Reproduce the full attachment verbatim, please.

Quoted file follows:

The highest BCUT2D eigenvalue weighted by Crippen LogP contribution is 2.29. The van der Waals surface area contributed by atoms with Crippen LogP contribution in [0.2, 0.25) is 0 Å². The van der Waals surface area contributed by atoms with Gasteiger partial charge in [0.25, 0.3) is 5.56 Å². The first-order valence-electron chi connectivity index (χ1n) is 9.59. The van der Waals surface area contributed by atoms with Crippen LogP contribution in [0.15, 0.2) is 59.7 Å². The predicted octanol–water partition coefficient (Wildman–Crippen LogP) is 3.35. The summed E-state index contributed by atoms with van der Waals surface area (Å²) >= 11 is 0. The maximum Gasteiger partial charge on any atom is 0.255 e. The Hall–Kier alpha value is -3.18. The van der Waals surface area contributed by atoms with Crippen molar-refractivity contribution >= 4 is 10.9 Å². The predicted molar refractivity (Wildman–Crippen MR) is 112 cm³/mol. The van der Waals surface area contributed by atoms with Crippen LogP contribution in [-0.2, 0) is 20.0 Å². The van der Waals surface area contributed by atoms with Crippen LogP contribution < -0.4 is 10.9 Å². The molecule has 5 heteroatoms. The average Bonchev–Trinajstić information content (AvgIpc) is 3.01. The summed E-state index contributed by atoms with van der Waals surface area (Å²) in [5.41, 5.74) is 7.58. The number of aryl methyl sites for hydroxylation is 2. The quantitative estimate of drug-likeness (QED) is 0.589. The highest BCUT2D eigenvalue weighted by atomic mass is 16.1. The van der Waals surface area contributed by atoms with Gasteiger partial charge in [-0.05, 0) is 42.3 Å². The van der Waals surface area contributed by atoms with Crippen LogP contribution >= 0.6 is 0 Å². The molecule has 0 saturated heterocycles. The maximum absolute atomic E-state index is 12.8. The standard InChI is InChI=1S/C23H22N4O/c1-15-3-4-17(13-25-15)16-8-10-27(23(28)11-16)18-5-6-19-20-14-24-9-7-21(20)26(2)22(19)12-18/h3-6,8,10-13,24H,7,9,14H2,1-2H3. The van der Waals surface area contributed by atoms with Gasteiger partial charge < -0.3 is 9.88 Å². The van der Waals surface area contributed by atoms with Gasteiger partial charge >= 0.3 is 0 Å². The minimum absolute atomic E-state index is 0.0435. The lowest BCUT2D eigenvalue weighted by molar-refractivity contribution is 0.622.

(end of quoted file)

The highest BCUT2D eigenvalue weighted by Crippen LogP contribution is 2.29. The van der Waals surface area contributed by atoms with Crippen LogP contribution in [0.2, 0.25) is 0 Å². The van der Waals surface area contributed by atoms with Gasteiger partial charge in [0.25, 0.3) is 5.56 Å². The first-order valence-electron chi connectivity index (χ1n) is 9.59. The van der Waals surface area contributed by atoms with Crippen LogP contribution in [0.15, 0.2) is 59.7 Å². The predicted octanol–water partition coefficient (Wildman–Crippen LogP) is 3.35. The summed E-state index contributed by atoms with van der Waals surface area (Å²) >= 11 is 0. The maximum Gasteiger partial charge on any atom is 0.255 e. The Hall–Kier alpha value is -3.18. The van der Waals surface area contributed by atoms with Crippen molar-refractivity contribution >= 4 is 10.9 Å². The predicted molar refractivity (Wildman–Crippen MR) is 112 cm³/mol. The van der Waals surface area contributed by atoms with Crippen LogP contribution in [-0.2, 0) is 20.0 Å². The van der Waals surface area contributed by atoms with Crippen LogP contribution < -0.4 is 10.9 Å². The molecule has 5 heteroatoms. The average Bonchev–Trinajstić information content (AvgIpc) is 3.01. The summed E-state index contributed by atoms with van der Waals surface area (Å²) in [5.41, 5.74) is 7.58. The number of aryl methyl sites for hydroxylation is 2. The quantitative estimate of drug-likeness (QED) is 0.589. The highest BCUT2D eigenvalue weighted by atomic mass is 16.1. The van der Waals surface area contributed by atoms with Gasteiger partial charge in [-0.05, 0) is 42.3 Å². The van der Waals surface area contributed by atoms with Crippen LogP contribution >= 0.6 is 0 Å². The molecule has 0 saturated heterocycles. The maximum absolute atomic E-state index is 12.8. The standard InChI is InChI=1S/C23H22N4O/c1-15-3-4-17(13-25-15)16-8-10-27(23(28)11-16)18-5-6-19-20-14-24-9-7-21(20)26(2)22(19)12-18/h3-6,8,10-13,24H,7,9,14H2,1-2H3. The van der Waals surface area contributed by atoms with Gasteiger partial charge < -0.3 is 9.88 Å². The van der Waals surface area contributed by atoms with Gasteiger partial charge >= 0.3 is 0 Å². The minimum absolute atomic E-state index is 0.0435. The lowest BCUT2D eigenvalue weighted by molar-refractivity contribution is 0.622.